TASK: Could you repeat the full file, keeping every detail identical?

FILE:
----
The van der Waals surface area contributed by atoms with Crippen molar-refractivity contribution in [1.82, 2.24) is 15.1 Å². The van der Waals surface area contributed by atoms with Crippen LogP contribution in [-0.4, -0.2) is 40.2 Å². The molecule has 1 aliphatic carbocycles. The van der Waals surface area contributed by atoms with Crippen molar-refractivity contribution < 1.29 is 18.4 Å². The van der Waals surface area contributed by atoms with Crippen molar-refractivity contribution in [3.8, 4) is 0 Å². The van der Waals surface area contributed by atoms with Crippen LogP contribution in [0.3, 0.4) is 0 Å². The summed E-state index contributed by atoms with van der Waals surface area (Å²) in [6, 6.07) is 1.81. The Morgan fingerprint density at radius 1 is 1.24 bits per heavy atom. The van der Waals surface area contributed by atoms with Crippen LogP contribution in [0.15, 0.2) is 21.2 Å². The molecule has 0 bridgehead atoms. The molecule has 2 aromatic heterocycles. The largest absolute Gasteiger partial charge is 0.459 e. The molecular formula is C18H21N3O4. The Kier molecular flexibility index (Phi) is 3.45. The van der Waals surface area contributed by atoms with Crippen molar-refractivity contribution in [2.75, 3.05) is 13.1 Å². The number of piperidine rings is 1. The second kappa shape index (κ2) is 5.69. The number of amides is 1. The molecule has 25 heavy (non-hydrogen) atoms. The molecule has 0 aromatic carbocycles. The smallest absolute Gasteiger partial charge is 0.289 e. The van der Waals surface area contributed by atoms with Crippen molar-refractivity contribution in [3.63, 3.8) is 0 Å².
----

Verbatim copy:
The van der Waals surface area contributed by atoms with Crippen molar-refractivity contribution in [1.82, 2.24) is 15.1 Å². The van der Waals surface area contributed by atoms with Crippen LogP contribution in [-0.4, -0.2) is 40.2 Å². The molecule has 1 aliphatic carbocycles. The van der Waals surface area contributed by atoms with Crippen molar-refractivity contribution < 1.29 is 18.4 Å². The van der Waals surface area contributed by atoms with Crippen molar-refractivity contribution in [3.8, 4) is 0 Å². The van der Waals surface area contributed by atoms with Crippen LogP contribution in [0.3, 0.4) is 0 Å². The summed E-state index contributed by atoms with van der Waals surface area (Å²) in [6, 6.07) is 1.81. The Morgan fingerprint density at radius 1 is 1.24 bits per heavy atom. The van der Waals surface area contributed by atoms with Crippen LogP contribution in [0.15, 0.2) is 21.2 Å². The molecule has 0 bridgehead atoms. The molecule has 2 aromatic heterocycles. The largest absolute Gasteiger partial charge is 0.459 e. The molecular formula is C18H21N3O4. The Kier molecular flexibility index (Phi) is 3.45. The van der Waals surface area contributed by atoms with Crippen molar-refractivity contribution in [2.75, 3.05) is 13.1 Å². The number of piperidine rings is 1. The second kappa shape index (κ2) is 5.69. The number of amides is 1. The molecule has 25 heavy (non-hydrogen) atoms. The molecule has 0 aromatic carbocycles. The smallest absolute Gasteiger partial charge is 0.289 e. The van der Waals surface area contributed by atoms with Crippen molar-refractivity contribution in [3.63, 3.8) is 0 Å².